Oṣó is Brymo latest body of work and even though he is a popular music personality for his works of the good, old days especially while at Chocolate City before the fallout. Oso is a wonderful music masterpiece that I do not expect to break through the mainstream owing to the Nigeria music structure and composition. No wonder the amazing lad could not get anyone to feature on his track as he feels there is no one to fit into his kind of musical artistry and uniqueness. As we journey through the tracklist of Oṣó, then we can make a reasonable judgement of the latest album he released not too long. By the way, Oṣó is a Yoruba word that means ‘the wizard’. Brymo is at it again, he is an artiste controversial yet, witty and intelligent. The album cover is the face of a black cat whose eyes are fully wide-open focuses on whoever is looking straight at it. It is beautiful yet, dreadful. The black cat bears a lot of diverse symbolism, which can be good and/or bad. I personally have a mixed feeling about it and am sure that is Brymo’s aim. We are not here for mythology and symbolism. Therefore, let’s delve into the inside of the ‘black cat’ cover.
Track 1: No Be Me
This one is so heartbreaking. It unravels a world that was and which we create. It is a world created out of greed and quest for power. No one wants to be responsible for the downfall of the world yet our action shapes the reality. The instrument is solemn and reflective in tune with the message and tone. Our world is a result of our doing and neither the powerful nor the poor wants to be responsible to instigate the change.
Track 2: Mama
Another heart-breaking one, it is a child to mother expression of the anguish of a struggling man in an untruthful society that has celebrated the wicked over the just. The young man wonders how he will succeed in a world where his father could not make much meaning. The agony becomes real with the effect of strings.
Track 3: Heya
People appear to be minding their business but in reality, they are disregarding the need to face the truth. We are suffering and yet we act as if we are fine with it. We try as much as possible to evade our problems turning to things that will only give us temporary satisfaction instead of seeking permanent solutions. It is a sad situation because time waits for no man and time is of the essence. What a pity! ‘Heya’ is perfectly expressive of what has become and what will become of us. We live in an age where love is extinction, there is a need to look inward and correct the man in the mirror.
Track 4: Patience and Goodluck
A reminder of the previous First Lady and President of Nigeria, perfect blend and symbol for love, ain’t it? The soft but hard-core love song that compares patience and good luck to hair and skin. Love is not a child play that anyone can rush in and rush out. It is hard work and has its own pain. There will be times when it feels like there is nothing at all and there are no sparks any longer. Work towards it and with time, sparks will fly. Commitment is a major key in bad and bore times. It will keep us going.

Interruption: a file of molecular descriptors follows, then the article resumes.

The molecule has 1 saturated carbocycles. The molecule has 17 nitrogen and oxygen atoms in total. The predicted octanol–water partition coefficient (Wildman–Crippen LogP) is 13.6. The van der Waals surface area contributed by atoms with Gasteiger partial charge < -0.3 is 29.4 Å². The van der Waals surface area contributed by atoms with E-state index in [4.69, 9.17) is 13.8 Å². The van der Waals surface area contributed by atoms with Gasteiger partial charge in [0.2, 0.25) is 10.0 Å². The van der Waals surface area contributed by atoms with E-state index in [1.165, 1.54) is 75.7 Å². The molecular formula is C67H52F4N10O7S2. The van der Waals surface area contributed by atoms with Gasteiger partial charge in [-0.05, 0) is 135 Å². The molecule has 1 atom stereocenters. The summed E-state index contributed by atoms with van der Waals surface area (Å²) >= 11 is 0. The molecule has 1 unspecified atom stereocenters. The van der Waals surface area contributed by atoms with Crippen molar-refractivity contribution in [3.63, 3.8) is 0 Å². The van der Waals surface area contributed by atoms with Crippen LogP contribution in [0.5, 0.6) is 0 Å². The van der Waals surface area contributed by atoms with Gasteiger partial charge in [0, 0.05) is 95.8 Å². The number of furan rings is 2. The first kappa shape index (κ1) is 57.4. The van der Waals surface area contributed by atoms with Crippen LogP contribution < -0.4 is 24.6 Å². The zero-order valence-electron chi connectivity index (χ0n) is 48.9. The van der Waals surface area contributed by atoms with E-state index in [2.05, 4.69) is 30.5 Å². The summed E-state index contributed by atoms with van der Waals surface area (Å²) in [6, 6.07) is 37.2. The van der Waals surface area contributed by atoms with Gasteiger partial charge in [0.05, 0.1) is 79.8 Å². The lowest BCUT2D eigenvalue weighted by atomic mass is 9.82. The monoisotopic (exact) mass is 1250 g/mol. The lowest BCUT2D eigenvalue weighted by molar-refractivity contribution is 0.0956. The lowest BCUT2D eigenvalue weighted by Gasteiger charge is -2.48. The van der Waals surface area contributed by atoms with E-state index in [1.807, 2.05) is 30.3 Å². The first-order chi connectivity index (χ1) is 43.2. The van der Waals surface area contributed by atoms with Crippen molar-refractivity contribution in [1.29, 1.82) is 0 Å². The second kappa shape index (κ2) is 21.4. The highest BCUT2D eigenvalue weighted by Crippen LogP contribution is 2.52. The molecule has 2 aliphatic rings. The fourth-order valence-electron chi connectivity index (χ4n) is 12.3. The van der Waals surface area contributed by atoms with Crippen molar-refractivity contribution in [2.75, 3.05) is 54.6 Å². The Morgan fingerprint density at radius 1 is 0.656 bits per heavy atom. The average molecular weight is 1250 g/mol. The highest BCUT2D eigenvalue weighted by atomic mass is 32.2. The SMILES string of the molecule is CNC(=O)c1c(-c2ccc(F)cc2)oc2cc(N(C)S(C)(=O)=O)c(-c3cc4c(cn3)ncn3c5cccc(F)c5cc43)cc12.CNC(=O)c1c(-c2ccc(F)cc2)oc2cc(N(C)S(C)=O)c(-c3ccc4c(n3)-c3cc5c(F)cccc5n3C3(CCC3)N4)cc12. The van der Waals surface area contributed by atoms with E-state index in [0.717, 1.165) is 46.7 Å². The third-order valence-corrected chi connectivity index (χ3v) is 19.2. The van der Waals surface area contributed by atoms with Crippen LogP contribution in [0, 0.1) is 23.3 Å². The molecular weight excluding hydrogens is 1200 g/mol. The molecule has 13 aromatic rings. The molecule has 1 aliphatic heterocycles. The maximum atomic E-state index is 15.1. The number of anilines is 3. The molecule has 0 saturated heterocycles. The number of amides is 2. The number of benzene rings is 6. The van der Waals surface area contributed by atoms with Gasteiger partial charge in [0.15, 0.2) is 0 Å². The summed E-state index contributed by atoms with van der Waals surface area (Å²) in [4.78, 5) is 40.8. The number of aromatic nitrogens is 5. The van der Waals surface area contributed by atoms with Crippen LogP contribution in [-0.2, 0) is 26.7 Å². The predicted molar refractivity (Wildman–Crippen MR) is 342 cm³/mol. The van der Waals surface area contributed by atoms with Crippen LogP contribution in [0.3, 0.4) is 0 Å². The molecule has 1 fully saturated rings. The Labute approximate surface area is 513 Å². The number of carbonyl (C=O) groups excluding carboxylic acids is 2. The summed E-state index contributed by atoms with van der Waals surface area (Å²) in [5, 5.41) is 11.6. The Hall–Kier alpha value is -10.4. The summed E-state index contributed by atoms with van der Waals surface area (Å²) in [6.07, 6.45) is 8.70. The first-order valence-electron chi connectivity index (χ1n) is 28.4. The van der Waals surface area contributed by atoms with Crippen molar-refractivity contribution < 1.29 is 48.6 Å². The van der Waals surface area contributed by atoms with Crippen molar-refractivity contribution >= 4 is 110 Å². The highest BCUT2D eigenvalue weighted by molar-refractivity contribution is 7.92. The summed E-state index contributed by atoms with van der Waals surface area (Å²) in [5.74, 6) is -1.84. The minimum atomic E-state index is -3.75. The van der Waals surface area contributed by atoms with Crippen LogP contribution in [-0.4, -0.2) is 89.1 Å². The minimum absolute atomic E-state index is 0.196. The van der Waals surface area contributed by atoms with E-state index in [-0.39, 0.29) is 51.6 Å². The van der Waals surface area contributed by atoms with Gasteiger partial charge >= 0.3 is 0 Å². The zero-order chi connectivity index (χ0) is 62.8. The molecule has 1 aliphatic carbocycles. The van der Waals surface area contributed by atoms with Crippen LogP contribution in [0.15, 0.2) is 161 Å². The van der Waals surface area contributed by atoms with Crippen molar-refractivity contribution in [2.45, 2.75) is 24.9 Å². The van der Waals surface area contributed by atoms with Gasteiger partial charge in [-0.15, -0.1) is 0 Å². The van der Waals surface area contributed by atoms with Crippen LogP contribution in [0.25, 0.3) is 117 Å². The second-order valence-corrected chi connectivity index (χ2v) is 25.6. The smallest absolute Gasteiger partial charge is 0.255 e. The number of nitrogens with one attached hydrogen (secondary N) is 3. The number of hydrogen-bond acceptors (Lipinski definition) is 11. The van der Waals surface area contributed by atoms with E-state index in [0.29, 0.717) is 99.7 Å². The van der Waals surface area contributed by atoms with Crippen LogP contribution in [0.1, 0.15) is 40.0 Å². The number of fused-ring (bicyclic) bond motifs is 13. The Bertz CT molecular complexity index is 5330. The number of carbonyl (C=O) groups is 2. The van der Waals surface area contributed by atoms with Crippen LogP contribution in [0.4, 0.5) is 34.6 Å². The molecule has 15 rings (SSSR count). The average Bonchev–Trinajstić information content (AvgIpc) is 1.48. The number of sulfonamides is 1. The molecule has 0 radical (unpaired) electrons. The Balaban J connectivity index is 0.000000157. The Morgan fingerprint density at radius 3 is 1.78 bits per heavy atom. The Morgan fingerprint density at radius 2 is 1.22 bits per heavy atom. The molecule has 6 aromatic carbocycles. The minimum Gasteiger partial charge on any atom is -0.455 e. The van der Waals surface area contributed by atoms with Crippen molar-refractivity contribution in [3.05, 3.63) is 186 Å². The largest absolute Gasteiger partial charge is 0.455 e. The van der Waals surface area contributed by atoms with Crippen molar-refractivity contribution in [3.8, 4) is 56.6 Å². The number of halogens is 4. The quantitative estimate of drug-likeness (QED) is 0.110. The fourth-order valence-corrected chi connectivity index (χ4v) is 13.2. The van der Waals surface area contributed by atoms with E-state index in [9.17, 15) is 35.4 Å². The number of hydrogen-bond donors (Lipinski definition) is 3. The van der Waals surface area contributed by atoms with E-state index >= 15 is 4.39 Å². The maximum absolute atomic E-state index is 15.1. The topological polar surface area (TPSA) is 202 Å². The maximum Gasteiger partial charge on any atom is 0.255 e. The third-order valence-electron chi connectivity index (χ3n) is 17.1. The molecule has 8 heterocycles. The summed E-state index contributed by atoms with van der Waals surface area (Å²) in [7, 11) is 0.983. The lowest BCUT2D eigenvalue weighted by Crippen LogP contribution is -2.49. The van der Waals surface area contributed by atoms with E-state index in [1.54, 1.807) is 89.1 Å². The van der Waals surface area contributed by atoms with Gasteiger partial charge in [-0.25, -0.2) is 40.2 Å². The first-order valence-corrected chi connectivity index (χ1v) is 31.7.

Track 5: God Is In Your Mind
This track is quite deep, talking about self-confidence and the thirst to want to make mistakes and learn from them. He tries to explain the dependency of man on the other thereby concluding that no man is superior to the other and no man should be the yardstick to judge others because every man make mistakes and all men need direction.
Track 6: Time Is So Kind
. We are all product of our experience and environment. We came to this life like every other person, each one doing his or her own thing. We are all independent being that deserves to find out his purpose by himself. We really do not know what it is really; we might just be like the other person if we were in the person’s shoes. What more can I say about this track? A good thought at the content of this track with the sounds of pipes and the lead guitar takes you on an agnostic’s path.
Track 7: Entropy
He employed imagery to bring to fore memories of his woman, a being he described as someone who carried too much weight for love. Although he sees himself as the opposite of who his woman wants him to be and does not think he can attain the height she wants him to. Thus qualified his life as an entropy. A disorder…an unbalanced life.
Track 8: Money Launderers and Heart Breakers
Just like Ecclesiastes in the Bible, he sees the whole world as vanity and temporary. Even after enjoying all the pleasures and the acceptance that comes with affluence the world has to offer, he laments in disappointment and considers himself a money launder.
Track 9: Ọlánrewájú
Ọlánrewájú represents the character of a son in this track. His father warns him of bad influence and emphasis on patience and good character. He concluded by telling him that the just will eventually excel even in the midst of the wicked. Everyone will die, but our deeds will live even after our demise.
Track 10: Olúmọ
This is another Yoruba song and he goes very traditional on this one. He takes us on the journey of a Yoruba village man taking on an epic journey and sending his regards to his people. He tries to eulogies great men that have crossed his path and contributed to his success.
Track 11: Bá’núsọ
Bá’núsọ means consulting and trusting in yourself rather than relying on other people to help you solve your problem. The piece delivered in Yoruba language warns one to heed warnings and be discreet when it comes to sensitive issues concluding that you can never really know who your true friends are.
Oṣó is an album that will outlive this time and will be a referral for moderacy in an age of rascality, fast life and disorder. It embodies deep lyricism and relative sound and instrumental in tune with message passed in the song. It seems Brymo just can’t do wrong. He has delivered again as usual. It is a 5 star rated album without a doubt and surely belongs to the Nigerian Alternative genre.